Sarawak Malay

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Sarawak Malay
Kelakar Sarawak
Native toSarawak
Native speakers
900,000 - 1,200,000
Austronesian
Language codes
ISO 639-3
zlm-sar
GlottologNone

Sarawak Malay (Standard Malay: Bahasa Melayu Sarawak or Bahasa Sarawak, Jawi: بهاس ملايو سراوق, Sarawak Malay: Kelakar Sarawak) is a Malayic language native to the State of Sarawak. It is a common language used by natives of Sarawak. This variant is related to Bruneian Malay, spoken in the districts of Limbang and Lawas (Sarawak) and Pontianak Malay, which is spoken in the neighbouring West Kalimantan province in Indonesia.[citation needed] There is some debate on whether it is a vernacular variety of Malay or a separate language altogether.[1] It is more similar to Ibanic languages compared to the Malay dialects of Sumatra and the Malayan Peninsula, which makes it mutually unintelligible for Malay speakers outside Sarawak and Borneo.[citation needed].

Vocabulary[edit]

Below is a non-exhaustive list of lexical differences between Standard Malay and Sarawak Malay.

  1. baring - gurin
  2. bodoh - paloi, tuyuk
  3. berlari - berekot
  4. cantik (for woman/girl etc.) / kacak (for man/boy) - kacak
  5. garang - gaok
  6. hijau - gadong, ijo
  7. juga/jua - juak
  8. kapal terbang - belon
  9. kecil - kecik, salus
  10. kedekut - bedegis (superlative)
  11. kenapa - kenak
  12. kenyang - kedadak (superlative)
  13. mahu - maok
  14. merah jambu - kalas
  15. pakai - pakei
  16. satu, dua, lima - sigek, duak, limak
  17. sekarang/kini - kinek (tok)
  18. singgah - berambeh
  19. sombong - lawa
  20. tembikai/semangka - semangka
  21. tak/tidak - si/sik
  22. tipu - bulak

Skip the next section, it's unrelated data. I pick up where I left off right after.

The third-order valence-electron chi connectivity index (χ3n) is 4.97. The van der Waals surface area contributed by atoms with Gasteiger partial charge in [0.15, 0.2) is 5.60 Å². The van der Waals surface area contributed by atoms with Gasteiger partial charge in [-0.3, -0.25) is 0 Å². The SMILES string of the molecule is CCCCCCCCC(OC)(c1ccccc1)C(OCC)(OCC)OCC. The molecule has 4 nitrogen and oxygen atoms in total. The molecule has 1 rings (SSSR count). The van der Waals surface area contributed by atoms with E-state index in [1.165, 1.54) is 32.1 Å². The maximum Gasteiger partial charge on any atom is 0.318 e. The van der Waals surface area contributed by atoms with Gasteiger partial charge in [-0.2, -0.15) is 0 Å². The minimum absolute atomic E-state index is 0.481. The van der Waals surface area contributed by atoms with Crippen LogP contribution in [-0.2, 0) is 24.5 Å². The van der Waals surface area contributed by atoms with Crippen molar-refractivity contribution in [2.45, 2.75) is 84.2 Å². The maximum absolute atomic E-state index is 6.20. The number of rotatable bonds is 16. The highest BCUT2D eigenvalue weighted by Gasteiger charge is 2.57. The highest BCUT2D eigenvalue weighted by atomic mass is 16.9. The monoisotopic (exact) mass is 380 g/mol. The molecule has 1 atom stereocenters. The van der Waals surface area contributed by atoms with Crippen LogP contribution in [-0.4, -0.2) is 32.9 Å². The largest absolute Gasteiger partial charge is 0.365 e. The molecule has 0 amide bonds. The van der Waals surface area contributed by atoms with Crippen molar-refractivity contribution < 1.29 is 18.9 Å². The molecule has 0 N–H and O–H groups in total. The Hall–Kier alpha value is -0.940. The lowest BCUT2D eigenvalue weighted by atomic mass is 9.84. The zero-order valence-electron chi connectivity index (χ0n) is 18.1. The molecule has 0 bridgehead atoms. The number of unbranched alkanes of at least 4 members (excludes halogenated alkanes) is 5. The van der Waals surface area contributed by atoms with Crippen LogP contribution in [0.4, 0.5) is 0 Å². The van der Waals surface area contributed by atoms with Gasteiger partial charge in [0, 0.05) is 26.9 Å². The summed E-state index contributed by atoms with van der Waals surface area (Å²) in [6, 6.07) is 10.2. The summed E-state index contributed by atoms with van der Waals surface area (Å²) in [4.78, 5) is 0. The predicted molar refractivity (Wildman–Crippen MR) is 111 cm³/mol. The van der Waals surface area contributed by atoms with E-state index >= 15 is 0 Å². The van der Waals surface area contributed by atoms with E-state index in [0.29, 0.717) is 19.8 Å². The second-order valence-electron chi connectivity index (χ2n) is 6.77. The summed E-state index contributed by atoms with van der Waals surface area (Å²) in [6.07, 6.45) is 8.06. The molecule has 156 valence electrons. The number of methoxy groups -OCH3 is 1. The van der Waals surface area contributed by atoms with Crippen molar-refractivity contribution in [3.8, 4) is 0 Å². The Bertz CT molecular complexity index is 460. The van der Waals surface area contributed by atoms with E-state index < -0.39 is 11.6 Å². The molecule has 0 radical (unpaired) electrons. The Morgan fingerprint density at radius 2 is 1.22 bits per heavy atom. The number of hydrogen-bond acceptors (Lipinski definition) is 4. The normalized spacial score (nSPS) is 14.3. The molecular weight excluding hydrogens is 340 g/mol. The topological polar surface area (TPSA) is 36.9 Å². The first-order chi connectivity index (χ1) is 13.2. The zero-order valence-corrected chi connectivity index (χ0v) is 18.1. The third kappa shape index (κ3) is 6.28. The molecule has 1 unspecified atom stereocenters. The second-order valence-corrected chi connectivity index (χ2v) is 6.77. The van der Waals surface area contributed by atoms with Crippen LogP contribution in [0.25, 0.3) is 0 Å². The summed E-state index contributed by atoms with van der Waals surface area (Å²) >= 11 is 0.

23. ya - aok
  24. melihat/nampak - nangga
  25. berkira - cokot

Most of the words used in Sarawak Malay nowadays are influenced by many languages such as English. Some English words that have undergone significant pronunciation changes:

  1. Action - Eksen
  2. Ball - Bol
  3. Carpet - Kapet
  4. Colour - Kaler
  5. Punctured - Pancet
  6. Handphone- Henpon
  7. Motor - Moto
  8. Frying Pan - Prempan
  9. Orange - Oren
  10. Round - Raun
  11. Benar - Mena

Dialects[edit]

There is also a distinct variant of Sarawakian, which is known as Bahasa Laut (Sea Language). Most of the words that are spoken end with the vowel o. E.g.:

English Bahasa Sarawak Bahasa Laut
What Nakpa Nakpo
you Kau/ Kitak Au/ Itak
Like that Kedak ya Piyo

Word formation[edit]

The word formation rules of Sarawak Malay are very different from those of the normative Malay language. Without prior exposure, most West Malaysians have trouble following Sarawakian conversations. Sabahan is also different from Sarawak Malay, however they do share some lexicon, such as the word Bah, which is used to stress a sentence. E.g.: Don't do like that - "Iboh polah kedak ya bah." It is similar in use to "lah" in Singlish and in West Malaysia. E.g.: Don't do like that 'lah'. Some words in Sarawakian Malay have a similar pronunciation of ai as ei, as in some districts of Perak: serai > serei, kedai > kedei. Some Sarawakian Malay verbs have a final glottal stop after a vowel or in place of final /r/: kena > kenak, air > aik, beri > berik. like in the Aboriginal Malay languages of West Malaysia.

Many words in Sarawak Malay diverge from the original pronunciation and some are totally different. E.g.:

English Bahasa Malaysia Bahasa Sarawak
Sweeping Menyapu Nyapu
Coconut Kelapa / Nyiur Nyior[2]
More Lagi lagik/ Agik/Gik
Road Jalan Raya Jeraya
Clever Pandai Pandei
Teach Mengajar Ngaja
Yes Ya aok
Cat Kucing Pusak
Dog Anjing / Asu (less used) Asuk
Chicken Ayam / Manuk (archaic) Manok
Knife Pisau ladin (Malay/Melanau) Dandin/ pisok

Colloquial and contemporary usage[edit]

Contemporary usage of Bahasa Sarawak includes contemporary Malay words or incorporated from other languages, spoken by the urban speech community, which may not be familiar to the older generation. E.g.: SMS language. E.g.:

English Bahasa Sarawak SMS Text
You Kitak ktk
me Kamek kmk
No Sik x
Message Mesej msg
Nothing Sikda xda
why kenak knk

References[edit]

  1. Daftar Kata DIALEK MELAYU SARAWAK Edisi Kedua (ISBN 9836263241)
  1. ^ Sarawak, a land of many tongues. Borneo Post, 23 December 2010
  2. ^ In Indonesian Language: Kelapa means "coconut", Niyur means "coconut tree".

External links[edit]